India has been identified with the institution of the joint family for ages. Under this system there is a head of the family who is usually the senior most member of the family. He carries the burden of running this unique institution smoothly and keeping it a tightly knit affair. The Rashtriya Swayamsevak Sangh (RSS) too is viewed as a big joint family and is likened to a banyan tree. Since the inception of the Sangh, the family has not fragmented and the credit for this is given to the head of this family, officially designated as the Sarsanghchalak. Being a family, the Sangh too has to face internal squabbles from time to time but the Sarsanghchalak uses political deftness to resolve issues. He has been able to keep all the constituents of the family gainfully engaged and thus has kept them ‘gelled’ together.
However, the Bharatiya Janata Party (BJP) is so riddled with factionalism that there are several factions within factions. The first faction is that of Lal Krishna Advani and within this the chief faction is the D-5 that comprises Ananth Kumar, Sushma Swaraj, Arun Jaitley, Venkaiah Naidu and most notably, Narendra Modi.
The second faction comprises such leaders who are patronised by the Sangh and this faction too has several other factions. Prakashji in Rajasthan has always opposed Vasundhara Raje and will keep doing so in all likelihood. In Rajasthan, Gulab Chand Kataria is supported by the Sangh and in case of a face-off between Kataria and Vasundhara Raje, the BJP top brass will support the latter and will not hesitate to go against the Sangh.
In Karnataka, there is the Yeddyurappa faction. Yeddyurappa had to relinquish power when he got into a fight with Sushma Swaraj. Yeddyurappa ensured that he was succeeded by his protégé, Sadananda Gowda and when he became suspicious of the latter taking firm roots in the party, made a case to supplant Gowda with another of his sycophants and succeeded too. Even though both Sadananda Gowda and Jagadish Shettar are Yeddyurappa’s protégés, he does not want anyone to settle as the Chief Minister in order to keep his hegemony intact.
Similar is the case of Narendra Modi. He ensured that none of the old timers in the BJP or the RSS politically survived in Gujarat. This brought him into the bad books of both the organisations. But as soon as Narendra Modi made aggressive moves, which culminated in his attending the BJP National Executive meet in Mumbai where he made bold statements insinuating that he is the sole worthy Prime Ministerial candidate, the BJP faction decided to stand with him. Modi’s aggression did not go down well with the Sangh but, on the face of it at least, the Sarsanghchalak and other senior members put up a supportive veneer. This is in line with the tradition that the head of the family has to take everyone along. This is the principle but is the reality in sync with it? The patriarch has a particular psyche: he sees the family growing under his aegis and thus his love and affection is equally bestowed upon all the members. In the case of a dispute among members they always look up to him. The secret of his authority is rooted in this confidence that he inspires in the other members. The support base of the RSS has depleted: nowadays Sangh Shakhas are not thronged by youngsters, rather the bulk of attendees are over 50 years of age, i.e. the older sections of the society.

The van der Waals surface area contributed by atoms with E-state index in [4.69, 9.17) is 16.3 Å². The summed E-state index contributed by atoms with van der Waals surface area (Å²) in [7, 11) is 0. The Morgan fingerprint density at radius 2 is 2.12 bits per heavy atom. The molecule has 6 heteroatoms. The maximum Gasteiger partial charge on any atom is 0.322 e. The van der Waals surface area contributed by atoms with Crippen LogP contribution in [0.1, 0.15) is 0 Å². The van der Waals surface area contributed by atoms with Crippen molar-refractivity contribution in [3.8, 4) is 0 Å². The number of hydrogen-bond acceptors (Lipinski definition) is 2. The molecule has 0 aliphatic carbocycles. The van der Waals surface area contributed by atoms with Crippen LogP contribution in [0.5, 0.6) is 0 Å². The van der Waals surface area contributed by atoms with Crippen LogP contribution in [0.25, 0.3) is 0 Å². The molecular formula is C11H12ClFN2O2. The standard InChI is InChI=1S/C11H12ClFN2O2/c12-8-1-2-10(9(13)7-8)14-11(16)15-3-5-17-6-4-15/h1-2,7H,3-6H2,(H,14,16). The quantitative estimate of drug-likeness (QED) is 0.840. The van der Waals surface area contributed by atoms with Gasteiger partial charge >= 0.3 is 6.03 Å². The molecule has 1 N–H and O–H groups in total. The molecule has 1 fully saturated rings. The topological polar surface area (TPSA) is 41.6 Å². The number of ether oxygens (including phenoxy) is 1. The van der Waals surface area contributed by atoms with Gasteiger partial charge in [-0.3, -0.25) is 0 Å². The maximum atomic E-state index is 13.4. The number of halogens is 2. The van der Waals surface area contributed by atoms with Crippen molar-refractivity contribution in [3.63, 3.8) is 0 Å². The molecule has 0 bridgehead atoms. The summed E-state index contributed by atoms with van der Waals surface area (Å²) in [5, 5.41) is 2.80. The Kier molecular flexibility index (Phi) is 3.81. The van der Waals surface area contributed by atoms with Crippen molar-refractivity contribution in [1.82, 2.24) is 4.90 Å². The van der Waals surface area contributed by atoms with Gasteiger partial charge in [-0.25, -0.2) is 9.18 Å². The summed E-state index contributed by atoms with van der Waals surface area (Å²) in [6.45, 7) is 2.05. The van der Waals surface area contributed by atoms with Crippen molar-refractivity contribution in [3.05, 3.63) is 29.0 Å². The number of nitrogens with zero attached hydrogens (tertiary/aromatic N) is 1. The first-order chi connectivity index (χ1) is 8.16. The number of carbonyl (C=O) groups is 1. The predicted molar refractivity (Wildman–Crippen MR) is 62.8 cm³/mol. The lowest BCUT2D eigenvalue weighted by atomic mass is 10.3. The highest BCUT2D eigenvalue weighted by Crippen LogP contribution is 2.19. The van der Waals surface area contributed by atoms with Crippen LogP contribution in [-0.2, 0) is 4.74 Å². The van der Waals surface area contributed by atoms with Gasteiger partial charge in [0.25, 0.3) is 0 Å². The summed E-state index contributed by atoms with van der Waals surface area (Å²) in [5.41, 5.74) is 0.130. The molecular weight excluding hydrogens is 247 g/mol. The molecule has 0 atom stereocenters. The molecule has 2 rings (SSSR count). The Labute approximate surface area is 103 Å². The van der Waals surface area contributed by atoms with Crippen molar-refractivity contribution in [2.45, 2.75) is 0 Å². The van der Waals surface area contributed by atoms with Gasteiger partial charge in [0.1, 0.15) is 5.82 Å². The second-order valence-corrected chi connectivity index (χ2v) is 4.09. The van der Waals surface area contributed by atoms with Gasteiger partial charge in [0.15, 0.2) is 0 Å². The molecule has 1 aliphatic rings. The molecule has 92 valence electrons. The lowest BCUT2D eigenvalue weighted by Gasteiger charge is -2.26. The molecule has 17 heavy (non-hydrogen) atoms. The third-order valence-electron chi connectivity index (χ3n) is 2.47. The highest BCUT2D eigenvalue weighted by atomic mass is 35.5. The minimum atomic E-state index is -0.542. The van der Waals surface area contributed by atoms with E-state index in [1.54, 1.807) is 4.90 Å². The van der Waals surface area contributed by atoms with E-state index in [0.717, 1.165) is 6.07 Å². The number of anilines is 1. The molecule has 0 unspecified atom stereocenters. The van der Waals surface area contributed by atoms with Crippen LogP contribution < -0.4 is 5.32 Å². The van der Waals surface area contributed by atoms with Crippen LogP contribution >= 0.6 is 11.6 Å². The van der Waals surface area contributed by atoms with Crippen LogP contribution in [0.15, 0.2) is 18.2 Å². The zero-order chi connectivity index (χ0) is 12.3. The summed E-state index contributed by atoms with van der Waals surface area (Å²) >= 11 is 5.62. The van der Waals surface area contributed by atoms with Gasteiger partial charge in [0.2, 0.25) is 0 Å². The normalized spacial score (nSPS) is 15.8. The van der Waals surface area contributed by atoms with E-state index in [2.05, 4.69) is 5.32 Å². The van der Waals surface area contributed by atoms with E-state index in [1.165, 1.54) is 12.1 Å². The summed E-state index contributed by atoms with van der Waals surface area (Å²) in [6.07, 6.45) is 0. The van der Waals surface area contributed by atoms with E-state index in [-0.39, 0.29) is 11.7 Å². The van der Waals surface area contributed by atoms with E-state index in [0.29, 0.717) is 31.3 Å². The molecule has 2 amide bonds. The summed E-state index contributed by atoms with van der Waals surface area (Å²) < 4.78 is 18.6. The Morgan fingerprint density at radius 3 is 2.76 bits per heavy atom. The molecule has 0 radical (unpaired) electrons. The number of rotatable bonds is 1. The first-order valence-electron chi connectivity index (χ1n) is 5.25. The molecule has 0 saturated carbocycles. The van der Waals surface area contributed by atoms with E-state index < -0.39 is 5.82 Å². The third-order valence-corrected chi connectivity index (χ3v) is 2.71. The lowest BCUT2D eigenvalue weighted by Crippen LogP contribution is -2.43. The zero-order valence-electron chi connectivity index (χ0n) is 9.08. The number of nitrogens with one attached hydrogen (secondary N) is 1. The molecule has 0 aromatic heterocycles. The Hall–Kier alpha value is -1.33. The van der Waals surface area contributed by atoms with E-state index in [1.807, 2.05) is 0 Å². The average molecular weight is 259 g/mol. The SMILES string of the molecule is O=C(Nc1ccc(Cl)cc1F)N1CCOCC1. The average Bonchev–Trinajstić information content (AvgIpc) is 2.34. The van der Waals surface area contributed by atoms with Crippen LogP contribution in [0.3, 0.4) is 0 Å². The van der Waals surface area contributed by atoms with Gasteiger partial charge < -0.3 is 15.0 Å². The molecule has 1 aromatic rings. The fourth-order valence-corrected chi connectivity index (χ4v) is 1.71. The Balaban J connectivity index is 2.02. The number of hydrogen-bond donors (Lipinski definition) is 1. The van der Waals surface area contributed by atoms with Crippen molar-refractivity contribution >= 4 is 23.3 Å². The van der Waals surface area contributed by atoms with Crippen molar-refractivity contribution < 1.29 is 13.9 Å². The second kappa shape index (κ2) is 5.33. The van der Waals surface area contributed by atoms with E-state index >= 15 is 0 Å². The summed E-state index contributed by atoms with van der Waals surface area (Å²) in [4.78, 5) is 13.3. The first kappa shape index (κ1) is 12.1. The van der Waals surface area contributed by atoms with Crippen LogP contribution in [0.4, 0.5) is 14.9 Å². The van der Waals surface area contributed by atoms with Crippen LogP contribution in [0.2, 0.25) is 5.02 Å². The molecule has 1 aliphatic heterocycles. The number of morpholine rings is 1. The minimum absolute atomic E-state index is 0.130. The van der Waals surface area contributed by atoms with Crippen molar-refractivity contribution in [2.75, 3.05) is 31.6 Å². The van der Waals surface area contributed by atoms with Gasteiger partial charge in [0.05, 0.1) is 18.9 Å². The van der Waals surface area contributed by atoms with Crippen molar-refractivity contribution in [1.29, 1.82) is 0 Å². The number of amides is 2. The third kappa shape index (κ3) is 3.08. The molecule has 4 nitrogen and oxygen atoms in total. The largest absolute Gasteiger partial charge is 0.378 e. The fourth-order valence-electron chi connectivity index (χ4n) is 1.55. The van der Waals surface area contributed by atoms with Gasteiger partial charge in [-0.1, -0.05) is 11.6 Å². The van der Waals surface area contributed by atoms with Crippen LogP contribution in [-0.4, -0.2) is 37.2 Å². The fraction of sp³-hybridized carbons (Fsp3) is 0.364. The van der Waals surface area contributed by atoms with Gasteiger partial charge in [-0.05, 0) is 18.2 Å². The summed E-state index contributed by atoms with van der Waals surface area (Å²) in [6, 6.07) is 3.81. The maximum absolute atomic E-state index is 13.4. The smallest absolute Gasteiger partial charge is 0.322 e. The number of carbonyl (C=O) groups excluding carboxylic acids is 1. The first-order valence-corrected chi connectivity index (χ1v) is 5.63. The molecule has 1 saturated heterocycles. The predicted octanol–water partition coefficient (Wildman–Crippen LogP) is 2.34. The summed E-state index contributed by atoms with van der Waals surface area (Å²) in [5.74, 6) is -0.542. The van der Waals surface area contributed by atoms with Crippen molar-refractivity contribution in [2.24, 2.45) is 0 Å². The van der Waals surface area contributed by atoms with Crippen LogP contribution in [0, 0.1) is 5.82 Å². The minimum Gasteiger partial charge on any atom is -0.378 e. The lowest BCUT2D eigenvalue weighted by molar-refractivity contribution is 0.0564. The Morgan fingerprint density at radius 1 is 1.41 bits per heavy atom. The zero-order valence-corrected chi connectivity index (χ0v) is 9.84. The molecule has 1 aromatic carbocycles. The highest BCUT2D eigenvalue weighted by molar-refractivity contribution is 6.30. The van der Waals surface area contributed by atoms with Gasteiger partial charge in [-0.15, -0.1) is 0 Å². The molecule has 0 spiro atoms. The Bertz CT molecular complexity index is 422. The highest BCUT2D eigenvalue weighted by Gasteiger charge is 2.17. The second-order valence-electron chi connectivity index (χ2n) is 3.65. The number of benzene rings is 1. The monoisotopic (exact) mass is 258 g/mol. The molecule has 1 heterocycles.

The Shakhas have transformed from the ideological centres firing up the morale of the cadres, to dreary meetings where past glory is raked up. Shakhas have become the meeting points of senior citizens where they share the banalities of their households.
The BJP tried to polarise society along religious lines by projecting Lal Krishna Advani as the Prime Ministerial candidate and the outcome is, as they say, history. The recently concluded Uttar Pradesh (UP) Assembly Elections are there for everyone to see. One of the prime reasons for the Samajwadi Party’s (SP) unprecedented victory was the bogey created by Salman Khurshid and Digvijay Singh: that Mulayam Singh Yadav would need the Congress to form a government in the state and if Mayawati and Uma Bharti are able to conjure up a government together, Muslim interests would be harmed. But contrary to expectations, on account of the polarisation engendered by the Congress, Muslims voted in favour of the SP rather than the Congress and the SP came out with such flying colours in the elections. This was further endorsed by the recently held local body elections in UP: the Muslims were not polarised, which enabled the BJP to register an impressive victory. Some BJP leaders are apprehensive that the Congress will try to whip up a similar fear psychosis among Muslims before the 2014 Elections.